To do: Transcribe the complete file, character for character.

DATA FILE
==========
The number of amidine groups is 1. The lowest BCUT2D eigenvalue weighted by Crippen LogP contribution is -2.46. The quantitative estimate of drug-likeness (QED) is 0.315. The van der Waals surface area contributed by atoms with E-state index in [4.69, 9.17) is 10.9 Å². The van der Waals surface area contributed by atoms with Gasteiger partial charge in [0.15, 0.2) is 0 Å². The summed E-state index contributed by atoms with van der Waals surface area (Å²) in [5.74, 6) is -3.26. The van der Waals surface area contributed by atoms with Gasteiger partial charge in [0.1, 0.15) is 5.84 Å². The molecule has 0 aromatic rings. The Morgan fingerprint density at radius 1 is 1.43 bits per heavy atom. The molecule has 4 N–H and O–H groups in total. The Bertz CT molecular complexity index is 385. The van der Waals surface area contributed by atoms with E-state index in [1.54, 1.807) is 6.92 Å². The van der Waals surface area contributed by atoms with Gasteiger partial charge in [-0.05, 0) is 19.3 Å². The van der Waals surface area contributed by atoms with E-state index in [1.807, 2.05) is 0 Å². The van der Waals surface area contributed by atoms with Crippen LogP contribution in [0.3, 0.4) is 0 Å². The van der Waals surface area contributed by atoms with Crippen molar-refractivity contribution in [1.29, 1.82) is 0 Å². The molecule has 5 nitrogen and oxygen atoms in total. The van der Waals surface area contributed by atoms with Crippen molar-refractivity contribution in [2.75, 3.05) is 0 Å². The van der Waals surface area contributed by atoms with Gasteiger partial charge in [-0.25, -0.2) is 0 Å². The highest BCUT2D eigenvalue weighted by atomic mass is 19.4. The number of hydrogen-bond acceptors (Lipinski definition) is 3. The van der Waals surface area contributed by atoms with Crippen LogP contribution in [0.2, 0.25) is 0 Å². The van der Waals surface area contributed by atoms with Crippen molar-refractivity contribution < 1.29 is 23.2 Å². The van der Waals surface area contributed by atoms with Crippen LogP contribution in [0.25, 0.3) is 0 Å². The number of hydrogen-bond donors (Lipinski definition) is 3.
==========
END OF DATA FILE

The number of amidine groups is 1. The lowest BCUT2D eigenvalue weighted by Crippen LogP contribution is -2.46. The quantitative estimate of drug-likeness (QED) is 0.315. The van der Waals surface area contributed by atoms with E-state index in [4.69, 9.17) is 10.9 Å². The van der Waals surface area contributed by atoms with Gasteiger partial charge in [0.15, 0.2) is 0 Å². The summed E-state index contributed by atoms with van der Waals surface area (Å²) in [5.74, 6) is -3.26. The van der Waals surface area contributed by atoms with Gasteiger partial charge in [0.1, 0.15) is 5.84 Å². The molecule has 0 aromatic rings. The Morgan fingerprint density at radius 1 is 1.43 bits per heavy atom. The molecule has 4 N–H and O–H groups in total. The Bertz CT molecular complexity index is 385. The van der Waals surface area contributed by atoms with E-state index in [1.54, 1.807) is 6.92 Å². The van der Waals surface area contributed by atoms with Gasteiger partial charge in [-0.05, 0) is 19.3 Å². The van der Waals surface area contributed by atoms with E-state index in [1.807, 2.05) is 0 Å². The van der Waals surface area contributed by atoms with Crippen LogP contribution in [0.3, 0.4) is 0 Å². The van der Waals surface area contributed by atoms with Crippen molar-refractivity contribution in [1.29, 1.82) is 0 Å². The molecule has 5 nitrogen and oxygen atoms in total. The van der Waals surface area contributed by atoms with Crippen molar-refractivity contribution in [2.75, 3.05) is 0 Å². The van der Waals surface area contributed by atoms with Gasteiger partial charge in [-0.25, -0.2) is 0 Å². The highest BCUT2D eigenvalue weighted by atomic mass is 19.4. The number of hydrogen-bond acceptors (Lipinski definition) is 3. The van der Waals surface area contributed by atoms with Crippen LogP contribution in [0.2, 0.25) is 0 Å². The van der Waals surface area contributed by atoms with Crippen molar-refractivity contribution < 1.29 is 23.2 Å². The van der Waals surface area contributed by atoms with Crippen LogP contribution in [0.25, 0.3) is 0 Å². The number of hydrogen-bond donors (Lipinski definition) is 3.